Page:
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Tapia-Felix v. Lynch

United States District Court, D. Arizona

March 10, 2017

Leonardo Tapia-Felix, Petitioner,
v.
Loretta E. Lynch, U.S. Attorney General, Respondent.

          ORDER

          Honorable Steven P. Logan United States District Judge.

         This proceeding has been transferred to this Court for de novo review of Petitioner Leonardo Tapia-Felix‘s citizenship claim. Having carefully reviewed the evidence and the arguments of counsel, as presented at trial and in their written submissions, the Court issues the following findings of fact and conclusions of law pursuant to Rule 52 of the Federal Rules of Civil Procedure.

         I. Findings of Fact[1]

         Petitioner Leonardo Tapia-Felix was born on June 16, 1972. Petitioner's mother, Rosa Maria Felix (“Felix”), was born in San Luis Rio Colorado, Sonora, Mexico on April 5, 1957, and Petitioner's father, Leonardo Tapia-Ambriz (“Tapia-Ambriz”), who is now deceased, was born on April 27, 1938. At the time of Petitioner's birth, Felix was 15 years old and Tapia-Ambriz was 34.

         On July 24, 1972, Petitioner's birth was registered in Mexico. The registration of birth listed his birthplace as San Luis Colorado, Sonora, Mexico, and was signed by both Felix and Tapia-Ambriz, as well as by Petitioner's maternal grandmother, Marcelina Felix, and his paternal aunt, Lilia Tapia, who signed as witnesses.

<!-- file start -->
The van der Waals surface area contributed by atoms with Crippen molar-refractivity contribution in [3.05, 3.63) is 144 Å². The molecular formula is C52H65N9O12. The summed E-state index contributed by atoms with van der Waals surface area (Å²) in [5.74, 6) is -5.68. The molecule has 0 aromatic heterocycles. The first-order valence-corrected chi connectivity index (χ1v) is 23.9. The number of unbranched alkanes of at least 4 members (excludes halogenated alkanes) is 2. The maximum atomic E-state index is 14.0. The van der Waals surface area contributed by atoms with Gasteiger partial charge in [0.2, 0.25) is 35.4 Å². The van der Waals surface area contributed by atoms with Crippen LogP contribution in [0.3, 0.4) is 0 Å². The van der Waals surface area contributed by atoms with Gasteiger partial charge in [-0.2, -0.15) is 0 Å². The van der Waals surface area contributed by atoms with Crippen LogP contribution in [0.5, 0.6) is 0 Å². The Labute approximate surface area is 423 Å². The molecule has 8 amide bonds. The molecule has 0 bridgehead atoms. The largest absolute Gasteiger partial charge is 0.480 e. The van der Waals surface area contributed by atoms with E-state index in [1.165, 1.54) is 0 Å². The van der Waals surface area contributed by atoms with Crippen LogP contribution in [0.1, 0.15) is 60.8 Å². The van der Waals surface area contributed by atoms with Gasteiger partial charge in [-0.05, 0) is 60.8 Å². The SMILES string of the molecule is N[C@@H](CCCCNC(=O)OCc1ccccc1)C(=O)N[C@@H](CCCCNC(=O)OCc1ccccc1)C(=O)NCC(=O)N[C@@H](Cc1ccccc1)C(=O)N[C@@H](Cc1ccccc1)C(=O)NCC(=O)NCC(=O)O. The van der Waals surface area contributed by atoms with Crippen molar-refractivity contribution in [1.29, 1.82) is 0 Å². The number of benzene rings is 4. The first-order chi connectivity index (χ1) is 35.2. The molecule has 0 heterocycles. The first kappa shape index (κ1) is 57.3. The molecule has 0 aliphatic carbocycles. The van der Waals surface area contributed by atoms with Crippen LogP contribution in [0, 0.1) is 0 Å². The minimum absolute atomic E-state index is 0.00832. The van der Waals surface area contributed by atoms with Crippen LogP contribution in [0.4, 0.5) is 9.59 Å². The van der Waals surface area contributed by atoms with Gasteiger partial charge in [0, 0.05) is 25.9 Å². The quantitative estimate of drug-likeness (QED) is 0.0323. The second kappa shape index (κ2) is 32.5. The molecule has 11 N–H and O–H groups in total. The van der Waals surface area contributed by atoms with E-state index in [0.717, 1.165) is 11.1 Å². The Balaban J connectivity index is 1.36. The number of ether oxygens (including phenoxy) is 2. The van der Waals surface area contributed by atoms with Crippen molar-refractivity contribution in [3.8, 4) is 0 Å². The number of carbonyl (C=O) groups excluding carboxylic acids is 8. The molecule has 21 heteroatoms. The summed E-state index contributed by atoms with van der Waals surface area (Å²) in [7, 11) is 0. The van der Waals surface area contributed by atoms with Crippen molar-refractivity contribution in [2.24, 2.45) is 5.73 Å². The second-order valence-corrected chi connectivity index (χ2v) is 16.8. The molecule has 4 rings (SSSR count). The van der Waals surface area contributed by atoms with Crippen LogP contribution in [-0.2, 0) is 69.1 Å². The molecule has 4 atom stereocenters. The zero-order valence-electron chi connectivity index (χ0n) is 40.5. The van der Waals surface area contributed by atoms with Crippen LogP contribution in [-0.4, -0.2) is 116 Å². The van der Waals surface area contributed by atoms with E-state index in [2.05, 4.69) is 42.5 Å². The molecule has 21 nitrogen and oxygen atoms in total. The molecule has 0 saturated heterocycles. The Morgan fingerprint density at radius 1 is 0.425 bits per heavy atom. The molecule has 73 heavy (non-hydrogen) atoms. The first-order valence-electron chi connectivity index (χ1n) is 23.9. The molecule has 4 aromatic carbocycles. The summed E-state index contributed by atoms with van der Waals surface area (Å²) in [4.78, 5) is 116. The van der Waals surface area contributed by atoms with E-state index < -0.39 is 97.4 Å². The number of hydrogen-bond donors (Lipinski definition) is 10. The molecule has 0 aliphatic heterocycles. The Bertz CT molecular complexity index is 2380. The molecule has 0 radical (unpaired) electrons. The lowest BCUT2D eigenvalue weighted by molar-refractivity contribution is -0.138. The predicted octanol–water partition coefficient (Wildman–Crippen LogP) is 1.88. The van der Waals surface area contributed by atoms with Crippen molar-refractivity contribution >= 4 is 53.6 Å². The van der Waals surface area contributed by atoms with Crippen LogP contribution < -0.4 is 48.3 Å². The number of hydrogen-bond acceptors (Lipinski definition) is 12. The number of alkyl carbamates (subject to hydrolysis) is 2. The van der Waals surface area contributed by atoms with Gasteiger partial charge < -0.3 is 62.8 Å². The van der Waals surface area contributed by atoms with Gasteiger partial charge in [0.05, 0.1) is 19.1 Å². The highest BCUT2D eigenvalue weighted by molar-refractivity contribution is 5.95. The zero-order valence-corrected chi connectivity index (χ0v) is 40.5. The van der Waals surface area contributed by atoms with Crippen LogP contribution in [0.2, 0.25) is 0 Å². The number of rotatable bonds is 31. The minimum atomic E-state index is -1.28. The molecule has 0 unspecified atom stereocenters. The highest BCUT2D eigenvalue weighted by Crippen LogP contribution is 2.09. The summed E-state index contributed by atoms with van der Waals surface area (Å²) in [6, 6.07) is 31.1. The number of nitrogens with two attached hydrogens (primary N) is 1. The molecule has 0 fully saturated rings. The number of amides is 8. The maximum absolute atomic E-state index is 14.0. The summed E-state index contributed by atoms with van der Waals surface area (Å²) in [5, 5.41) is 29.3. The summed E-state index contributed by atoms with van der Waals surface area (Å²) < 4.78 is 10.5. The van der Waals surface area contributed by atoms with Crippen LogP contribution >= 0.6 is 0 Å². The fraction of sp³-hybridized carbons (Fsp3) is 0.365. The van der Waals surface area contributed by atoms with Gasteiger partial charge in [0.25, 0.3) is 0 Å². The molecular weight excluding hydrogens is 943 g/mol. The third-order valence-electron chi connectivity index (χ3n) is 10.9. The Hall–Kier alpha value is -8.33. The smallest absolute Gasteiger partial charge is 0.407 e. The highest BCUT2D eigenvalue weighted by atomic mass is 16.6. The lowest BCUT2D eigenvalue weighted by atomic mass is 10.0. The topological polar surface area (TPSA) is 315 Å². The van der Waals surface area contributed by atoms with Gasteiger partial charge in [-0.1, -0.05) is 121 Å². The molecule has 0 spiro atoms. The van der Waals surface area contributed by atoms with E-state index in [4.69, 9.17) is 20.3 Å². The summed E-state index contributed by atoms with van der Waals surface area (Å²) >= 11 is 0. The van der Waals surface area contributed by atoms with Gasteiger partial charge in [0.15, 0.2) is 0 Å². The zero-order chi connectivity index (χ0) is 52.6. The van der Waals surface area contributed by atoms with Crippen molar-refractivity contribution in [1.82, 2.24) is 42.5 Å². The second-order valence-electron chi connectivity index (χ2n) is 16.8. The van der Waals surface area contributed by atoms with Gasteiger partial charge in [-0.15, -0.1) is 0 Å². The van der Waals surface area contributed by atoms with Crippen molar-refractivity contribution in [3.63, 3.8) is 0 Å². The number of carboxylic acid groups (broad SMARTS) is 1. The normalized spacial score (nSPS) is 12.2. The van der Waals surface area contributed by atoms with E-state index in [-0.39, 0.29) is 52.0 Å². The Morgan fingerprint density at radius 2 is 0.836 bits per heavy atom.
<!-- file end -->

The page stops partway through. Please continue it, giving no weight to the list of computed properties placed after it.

Growing up, Petitioner lived in both Mexico and the United States. In September of 1990, Felix and Tapia-Ambriz signed a registration of birth in California, which listed Petitioner's birthplace as Santa Ana, California. Adelina Tapia, who is married to Tapia-Ambriz's brother, Sergio Tapia, also signed the registration as a supporting witness. On November 2, 1990, a Delayed Registration of Birth was issued.

         On May 16, 2007, Petitioner obtained a United States passport. In 2008, Petitioner's daughter, Blanca Nayeli Tapia Ochoa (“Ochoa”), obtained a certificate of U.S. citizenship based on her derivative status through Petitioner.